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Driving patient-oriented innovations in EU health systems

Driving patient-oriented innovations in EU health systems

Innovation in healthcare can contribute to the health and well-being of patients and the public by providing new products, services and treatments that work better, or are perhaps cheaper, than existing ones. They may also lead to more effective ways of organising, managing and monitoring health sector activities and improve staff working conditions. The Council of the European Union has adopted conclusions on this important subject.


Council conclusions on innovation for the benefit of patients (2014/C 438/06) (Official Journal C 438 of 6.12.2014, pp. 12-15).



They invite national governments and the European Commission, either jointly or separately, to consider developing various ways to encourage medical innovation for the benefit of patients.


European Union (EU) governments are encouraged to:

  • develop a ‘life cycle approach’ for innovative medicines which covers early scientific advice, pricing and reimbursement and assessment of the efficacy of the new products;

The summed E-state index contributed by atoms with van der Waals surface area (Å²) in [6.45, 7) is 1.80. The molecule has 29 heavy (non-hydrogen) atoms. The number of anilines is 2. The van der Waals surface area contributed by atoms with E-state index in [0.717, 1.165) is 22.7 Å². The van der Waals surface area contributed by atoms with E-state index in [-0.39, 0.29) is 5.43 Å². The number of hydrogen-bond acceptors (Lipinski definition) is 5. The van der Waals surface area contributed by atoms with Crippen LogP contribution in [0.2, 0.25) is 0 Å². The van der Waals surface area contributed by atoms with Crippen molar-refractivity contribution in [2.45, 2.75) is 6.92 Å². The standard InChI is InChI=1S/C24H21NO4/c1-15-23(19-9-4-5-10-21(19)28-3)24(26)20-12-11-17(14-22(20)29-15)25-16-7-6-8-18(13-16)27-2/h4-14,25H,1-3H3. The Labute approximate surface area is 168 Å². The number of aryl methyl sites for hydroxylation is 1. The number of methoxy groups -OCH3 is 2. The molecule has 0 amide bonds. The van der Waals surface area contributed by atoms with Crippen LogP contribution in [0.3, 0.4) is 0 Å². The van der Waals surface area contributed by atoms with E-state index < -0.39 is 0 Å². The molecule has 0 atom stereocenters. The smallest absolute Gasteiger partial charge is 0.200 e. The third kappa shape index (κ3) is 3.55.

• implement the health technology assessment strategy with its emphasis on EU-wide cooperation;
  • share information on prices and costs of new medicines;
  • examine whether existing medicines legislation should be amended to allow patients timely access to new drugs.

Between them, EU governments and the Commission are invited to:

  • examine the possibilities of fast-tracking marketing authorisation for new medicines, while ensuring a high level of patient safety;
  • share information on early patient access to new medicines, including for compassionate use (*) of unauthorised medicines;
  • consider whether national pricing policies should take account of the added therapeutic value of new medicines.

Innovation Union is one of the seven flagship initiatives in the Europe 2020 Strategy, the EU’s 10-year economic growth strategy. This aims to use innovative ways to promote good health. In 2011, it launched a pilot European innovation partnership on active and healthy ageing.

This aims to increase the average length of time individuals can live in a healthy state in the EU by 2 years by 2020.


Developing innovative medicines can be costly and time-consuming. It also involves major financial risks. This may lead to a lack of investment in research and development (R & D) and makes it particularly difficult for small companies to bring new products on to the market.


(*) Compassionate use: a treatment option that allows the use of an unauthorised medicine. Compassionate-use programmes are for patients who have a disease with no satisfactory authorised therapies or who cannot enter a clinical trial. They are intended to facilitate the availability to patients of new treatment options under development.

last update 08.05.2015